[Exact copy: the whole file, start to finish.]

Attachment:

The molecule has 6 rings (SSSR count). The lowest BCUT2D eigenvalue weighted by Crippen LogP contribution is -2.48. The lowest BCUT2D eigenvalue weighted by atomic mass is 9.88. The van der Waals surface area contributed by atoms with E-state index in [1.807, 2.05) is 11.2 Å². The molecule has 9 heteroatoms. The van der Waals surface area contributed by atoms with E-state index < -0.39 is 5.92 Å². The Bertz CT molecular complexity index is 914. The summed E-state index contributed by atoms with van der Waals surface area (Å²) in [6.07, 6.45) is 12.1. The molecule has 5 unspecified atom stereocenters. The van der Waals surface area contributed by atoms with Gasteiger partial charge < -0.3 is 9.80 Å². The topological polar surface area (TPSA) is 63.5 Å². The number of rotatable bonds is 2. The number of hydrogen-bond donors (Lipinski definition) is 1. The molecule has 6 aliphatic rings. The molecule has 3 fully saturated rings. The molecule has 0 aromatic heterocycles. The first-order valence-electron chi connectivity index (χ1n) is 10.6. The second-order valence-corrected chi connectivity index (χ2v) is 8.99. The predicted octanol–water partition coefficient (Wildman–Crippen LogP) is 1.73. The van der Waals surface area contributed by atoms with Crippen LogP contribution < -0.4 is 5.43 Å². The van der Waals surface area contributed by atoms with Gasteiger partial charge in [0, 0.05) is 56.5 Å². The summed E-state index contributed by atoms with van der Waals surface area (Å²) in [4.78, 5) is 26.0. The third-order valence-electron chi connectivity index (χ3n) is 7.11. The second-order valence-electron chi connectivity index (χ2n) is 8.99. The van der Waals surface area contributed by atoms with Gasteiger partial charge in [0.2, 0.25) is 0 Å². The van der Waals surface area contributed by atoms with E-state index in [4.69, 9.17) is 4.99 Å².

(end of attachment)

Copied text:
The molecule has 6 rings (SSSR count). The lowest BCUT2D eigenvalue weighted by Crippen LogP contribution is -2.48. The lowest BCUT2D eigenvalue weighted by atomic mass is 9.88. The van der Waals surface area contributed by atoms with E-state index in [1.807, 2.05) is 11.2 Å². The molecule has 9 heteroatoms. The van der Waals surface area contributed by atoms with E-state index < -0.39 is 5.92 Å². The Bertz CT molecular complexity index is 914. The summed E-state index contributed by atoms with van der Waals surface area (Å²) in [6.07, 6.45) is 12.1. The molecule has 5 unspecified atom stereocenters. The van der Waals surface area contributed by atoms with Gasteiger partial charge < -0.3 is 9.80 Å². The topological polar surface area (TPSA) is 63.5 Å². The number of rotatable bonds is 2. The number of hydrogen-bond donors (Lipinski definition) is 1. The molecule has 6 aliphatic rings. The molecule has 3 fully saturated rings. The molecule has 0 aromatic heterocycles. The first-order valence-electron chi connectivity index (χ1n) is 10.6. The second-order valence-corrected chi connectivity index (χ2v) is 8.99. The predicted octanol–water partition coefficient (Wildman–Crippen LogP) is 1.73. The van der Waals surface area contributed by atoms with Crippen LogP contribution < -0.4 is 5.43 Å². The van der Waals surface area contributed by atoms with Gasteiger partial charge in [0, 0.05) is 56.5 Å². The summed E-state index contributed by atoms with van der Waals surface area (Å²) in [4.78, 5) is 26.0. The third-order valence-electron chi connectivity index (χ3n) is 7.11. The second-order valence-electron chi connectivity index (χ2n) is 8.99. The van der Waals surface area contributed by atoms with Gasteiger partial charge in [0.2, 0.25) is 0 Å². The van der Waals surface area contributed by atoms with E-state index in [4.69, 9.17) is 4.99 Å².